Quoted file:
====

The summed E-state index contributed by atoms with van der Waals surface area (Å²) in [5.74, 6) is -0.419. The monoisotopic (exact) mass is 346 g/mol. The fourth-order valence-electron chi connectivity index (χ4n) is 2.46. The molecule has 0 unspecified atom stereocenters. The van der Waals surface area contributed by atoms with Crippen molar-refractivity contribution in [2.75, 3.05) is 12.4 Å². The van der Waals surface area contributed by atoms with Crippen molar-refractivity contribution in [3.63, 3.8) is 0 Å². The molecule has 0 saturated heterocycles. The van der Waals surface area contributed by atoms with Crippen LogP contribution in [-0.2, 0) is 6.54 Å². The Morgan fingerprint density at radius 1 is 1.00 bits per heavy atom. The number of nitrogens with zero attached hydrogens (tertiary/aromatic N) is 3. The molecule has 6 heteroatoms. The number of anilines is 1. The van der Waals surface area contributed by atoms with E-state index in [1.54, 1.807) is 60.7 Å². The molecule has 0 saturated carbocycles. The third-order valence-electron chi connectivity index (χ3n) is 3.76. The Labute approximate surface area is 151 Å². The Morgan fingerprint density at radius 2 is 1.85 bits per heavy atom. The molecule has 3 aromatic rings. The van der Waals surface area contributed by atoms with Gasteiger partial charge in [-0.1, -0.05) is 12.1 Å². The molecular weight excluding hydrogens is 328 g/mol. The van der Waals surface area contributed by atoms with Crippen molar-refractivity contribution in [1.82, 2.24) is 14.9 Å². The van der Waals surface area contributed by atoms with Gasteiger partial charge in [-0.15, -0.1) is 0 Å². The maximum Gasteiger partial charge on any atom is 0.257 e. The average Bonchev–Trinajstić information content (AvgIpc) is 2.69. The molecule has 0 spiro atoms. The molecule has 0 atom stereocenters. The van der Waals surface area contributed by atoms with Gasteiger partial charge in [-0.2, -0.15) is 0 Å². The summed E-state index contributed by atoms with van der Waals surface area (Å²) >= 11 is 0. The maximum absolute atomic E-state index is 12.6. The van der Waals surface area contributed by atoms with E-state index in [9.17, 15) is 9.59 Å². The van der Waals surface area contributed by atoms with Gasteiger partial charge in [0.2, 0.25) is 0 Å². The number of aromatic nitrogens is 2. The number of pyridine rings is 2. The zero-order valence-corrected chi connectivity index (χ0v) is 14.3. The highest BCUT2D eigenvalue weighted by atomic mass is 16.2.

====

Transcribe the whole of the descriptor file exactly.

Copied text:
The summed E-state index contributed by atoms with van der Waals surface area (Å²) in [5.74, 6) is -0.419. The monoisotopic (exact) mass is 346 g/mol. The fourth-order valence-electron chi connectivity index (χ4n) is 2.46. The molecule has 0 unspecified atom stereocenters. The van der Waals surface area contributed by atoms with Crippen molar-refractivity contribution in [2.75, 3.05) is 12.4 Å². The van der Waals surface area contributed by atoms with Crippen molar-refractivity contribution in [3.63, 3.8) is 0 Å². The molecule has 0 saturated heterocycles. The van der Waals surface area contributed by atoms with Crippen LogP contribution in [-0.2, 0) is 6.54 Å². The Morgan fingerprint density at radius 1 is 1.00 bits per heavy atom. The number of nitrogens with zero attached hydrogens (tertiary/aromatic N) is 3. The molecule has 6 heteroatoms. The number of anilines is 1. The van der Waals surface area contributed by atoms with E-state index in [1.54, 1.807) is 60.7 Å². The molecule has 0 saturated carbocycles. The third-order valence-electron chi connectivity index (χ3n) is 3.76. The Labute approximate surface area is 151 Å². The Morgan fingerprint density at radius 2 is 1.85 bits per heavy atom. The molecule has 3 aromatic rings. The van der Waals surface area contributed by atoms with Gasteiger partial charge in [-0.1, -0.05) is 12.1 Å². The molecular weight excluding hydrogens is 328 g/mol. The van der Waals surface area contributed by atoms with Crippen molar-refractivity contribution in [1.82, 2.24) is 14.9 Å². The van der Waals surface area contributed by atoms with Gasteiger partial charge in [-0.15, -0.1) is 0 Å². The maximum Gasteiger partial charge on any atom is 0.257 e. The average Bonchev–Trinajstić information content (AvgIpc) is 2.69. The molecule has 0 spiro atoms. The molecule has 0 atom stereocenters. The van der Waals surface area contributed by atoms with Gasteiger partial charge in [-0.2, -0.15) is 0 Å². The summed E-state index contributed by atoms with van der Waals surface area (Å²) >= 11 is 0. The maximum absolute atomic E-state index is 12.6. The van der Waals surface area contributed by atoms with E-state index in [9.17, 15) is 9.59 Å². The van der Waals surface area contributed by atoms with Gasteiger partial charge in [0.2, 0.25) is 0 Å². The number of aromatic nitrogens is 2. The number of pyridine rings is 2. The zero-order valence-corrected chi connectivity index (χ0v) is 14.3. The highest BCUT2D eigenvalue weighted by atomic mass is 16.2.